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Updated May 31, 2024, 12:37pm EDT
politicsEast Asia
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Semafor Signals

US and China defense chiefs discuss fraught issues in rare meeting

Insights from South China Morning Post, The Diplomat, and Foreign Policy

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US and Chinese defense chiefs held their first face-to-face talks in 18 months in Singapore on Friday, discussing issues that have been at the center of their fraught relations, including Taiwan and China’s role in the Ukraine war.

Chinese Defense Minister Dong Jun told his US counterpart Lloyd Austin that the two countries should adhere to the bottom line of “non-conflict and non-confrontation,” the South China Morning Post reported. Beijing’s spokesman told reporters the discussions were “positive, practical and constructive,” but cautioned that one meeting was not enough to resolve all bilateral disputes.

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The two defense chiefs confirmed plans to renew military communications and to convene a crisis-communications working group by the end of the year.

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SIGNALS

Semafor Signals: Global insights on today's biggest stories.

Setting up hotlines won’t be enough

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Source:  
Semafor

Creating a hotline for military-to-military communication between the US Indo-Pacific Command and China’s Eastern Theater Command would be a “positive move” but is a limited step because of how China approaches crisis communications, a senior fellow at the Asia Society Policy Institute told Semafor: “Every single thing that is said by the PLA [People’s Liberation Army], at any level, has to be vetted, approved, and run up the chain in Beijing.”

US and China can’t break out of their competitive dynamic

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Sources:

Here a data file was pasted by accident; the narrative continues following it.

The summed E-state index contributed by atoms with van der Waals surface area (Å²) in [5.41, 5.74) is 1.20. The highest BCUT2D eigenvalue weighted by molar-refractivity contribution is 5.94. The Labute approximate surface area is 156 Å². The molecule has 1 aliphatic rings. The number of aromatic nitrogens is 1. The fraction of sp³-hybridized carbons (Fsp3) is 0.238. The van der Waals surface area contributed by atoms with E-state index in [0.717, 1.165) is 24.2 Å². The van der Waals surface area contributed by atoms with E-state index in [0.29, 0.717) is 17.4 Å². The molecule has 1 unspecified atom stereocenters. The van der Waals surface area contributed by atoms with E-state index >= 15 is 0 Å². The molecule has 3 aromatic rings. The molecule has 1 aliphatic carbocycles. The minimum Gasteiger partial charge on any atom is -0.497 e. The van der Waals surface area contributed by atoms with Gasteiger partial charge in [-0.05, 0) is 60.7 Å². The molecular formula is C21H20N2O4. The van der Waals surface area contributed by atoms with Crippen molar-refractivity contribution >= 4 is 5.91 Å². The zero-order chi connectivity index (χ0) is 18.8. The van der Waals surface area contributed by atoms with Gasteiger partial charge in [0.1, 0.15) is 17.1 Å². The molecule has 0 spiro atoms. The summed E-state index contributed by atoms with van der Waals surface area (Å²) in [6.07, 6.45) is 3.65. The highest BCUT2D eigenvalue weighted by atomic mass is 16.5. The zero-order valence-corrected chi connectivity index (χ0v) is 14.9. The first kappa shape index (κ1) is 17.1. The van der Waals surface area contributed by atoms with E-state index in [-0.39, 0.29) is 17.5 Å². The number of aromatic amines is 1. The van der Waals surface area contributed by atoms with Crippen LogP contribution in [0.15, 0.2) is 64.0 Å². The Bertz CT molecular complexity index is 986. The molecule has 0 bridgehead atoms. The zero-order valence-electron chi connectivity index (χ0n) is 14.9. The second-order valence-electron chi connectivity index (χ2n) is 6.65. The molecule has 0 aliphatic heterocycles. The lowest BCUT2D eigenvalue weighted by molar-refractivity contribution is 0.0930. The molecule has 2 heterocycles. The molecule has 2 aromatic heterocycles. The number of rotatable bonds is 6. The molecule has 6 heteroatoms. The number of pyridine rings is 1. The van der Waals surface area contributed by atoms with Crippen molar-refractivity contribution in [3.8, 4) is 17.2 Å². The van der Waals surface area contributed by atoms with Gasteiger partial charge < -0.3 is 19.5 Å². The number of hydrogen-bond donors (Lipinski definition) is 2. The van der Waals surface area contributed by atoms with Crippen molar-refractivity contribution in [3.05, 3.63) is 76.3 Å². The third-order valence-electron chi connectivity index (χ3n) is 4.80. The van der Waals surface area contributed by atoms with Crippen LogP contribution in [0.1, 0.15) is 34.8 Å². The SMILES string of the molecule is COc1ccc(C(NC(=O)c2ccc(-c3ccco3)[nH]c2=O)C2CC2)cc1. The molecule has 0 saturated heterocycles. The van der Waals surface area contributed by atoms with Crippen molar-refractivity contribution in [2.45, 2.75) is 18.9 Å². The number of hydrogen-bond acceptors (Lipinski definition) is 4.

Brookings Institute, Center for Strategic International Studies

China and the US are caught in a Thucydides Trap dynamic that forces them to live with the contradictory imperatives of both competition and cooperation, national security expert Graham Allison — who more than a decade ago popularized the notion that the two countries are locked in such a dynamic — wrote for the Brookings Institution. So far, the “astronomical costs” of conflict has kept things stable, a senior advisor at the Center for Strategic International Studies argued. But the Biden administration also needs to institutionalize its China strategy in the lead up to the US elections, he wrote.

China may be rooting for Trump

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Sources:  
South China Morning Post , The Diplomat, Foreign Policy

Bilateral ties risk becoming more “confrontational” and entering a new round of decline if Donald Trump is re-elected, a professor of international relations at Peking University told the South China Morning Post. But China is well-prepared for any hardline policies Trump might introduce and “may even be able to reap some benefits,” The Diplomat argued. Indeed, from the perspective of Beijing’s long game vis-à-vis the West, China may be rooting for the “chaos, the divisions, and the hit to US prestige that [a Trump victory] would unleash,” a columnist wrote in Foreign Policy.

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